- Those who work for employers with fewer than three workers are covered if their employers pay $500 or more in wages in any quarter. They are covered 10 days after the end of that quarter.
- Farm workers are covered if their employers have at least six employees for at least 20 days in a calendar year.
There are exceptions to the Act’s insurance requirement. Employers aren’t required to provide workers’ comp coverage for these categories of employees:
- Certain workers covered by federal laws, such as federal government employees, railroad workers, seamen, and harbor workers
- Domestic servants
- Workers who are not in the occupation, business, trade, or profession of the employer
- Particular farm workers
- Volunteers, including those at non-profits who earn $10 each week or less
- Religious sect members that qualify and certify for exemptions
- Employees of Native American tribal enterprises, unless the tribes elect to waive their sovereign immunity and voluntarily become subject to the Act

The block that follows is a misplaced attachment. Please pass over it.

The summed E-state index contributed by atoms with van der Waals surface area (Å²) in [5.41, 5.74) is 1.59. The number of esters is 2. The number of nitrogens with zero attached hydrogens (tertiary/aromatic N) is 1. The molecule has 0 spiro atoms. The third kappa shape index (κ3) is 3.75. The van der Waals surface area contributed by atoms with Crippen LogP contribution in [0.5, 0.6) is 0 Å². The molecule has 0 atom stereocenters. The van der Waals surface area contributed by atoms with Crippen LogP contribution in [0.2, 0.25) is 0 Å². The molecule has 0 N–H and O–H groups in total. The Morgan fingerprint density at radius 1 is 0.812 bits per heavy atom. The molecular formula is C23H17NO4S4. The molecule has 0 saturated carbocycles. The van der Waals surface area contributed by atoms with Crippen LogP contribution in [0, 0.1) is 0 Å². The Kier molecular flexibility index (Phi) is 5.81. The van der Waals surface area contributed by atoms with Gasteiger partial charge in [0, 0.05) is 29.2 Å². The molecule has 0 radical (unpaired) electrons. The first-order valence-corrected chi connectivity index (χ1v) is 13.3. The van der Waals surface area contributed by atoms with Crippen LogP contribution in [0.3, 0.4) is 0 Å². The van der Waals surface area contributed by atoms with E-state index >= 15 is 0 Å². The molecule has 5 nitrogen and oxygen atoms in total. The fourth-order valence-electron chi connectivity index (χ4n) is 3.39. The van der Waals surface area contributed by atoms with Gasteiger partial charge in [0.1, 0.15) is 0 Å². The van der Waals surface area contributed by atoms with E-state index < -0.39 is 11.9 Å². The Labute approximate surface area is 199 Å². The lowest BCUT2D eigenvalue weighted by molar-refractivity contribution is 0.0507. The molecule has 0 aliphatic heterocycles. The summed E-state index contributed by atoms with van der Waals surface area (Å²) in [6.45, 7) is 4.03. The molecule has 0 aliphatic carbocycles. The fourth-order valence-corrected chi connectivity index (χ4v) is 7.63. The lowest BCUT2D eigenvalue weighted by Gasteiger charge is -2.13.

Covered Injuries and Illnesses
Wisconsin’s worker’s compensation law covers any mental or physical harm from workplace accidents or diseases. The types of covered injuries include the following:
- Physical harm, wounds, or loss of function
- Mental harm with or without physical trauma
- Accidental injuries from physical or traumatic mental harm
- Occupational diseases from exposure to employment-related hazards
The injury or disease must be a result of the employment. Employees must prove that their injuries happened while they were engaged in job-related activities. Workers’ comp does not cover injuries or illnesses arising from on-the-job horseplay, self-infliction, or intoxication.
Types of Benefits
In Wisconsin, workers’ compensation benefits cover a variety of expenses and circumstances for employees who get hurt at work or suffer from occupational diseases: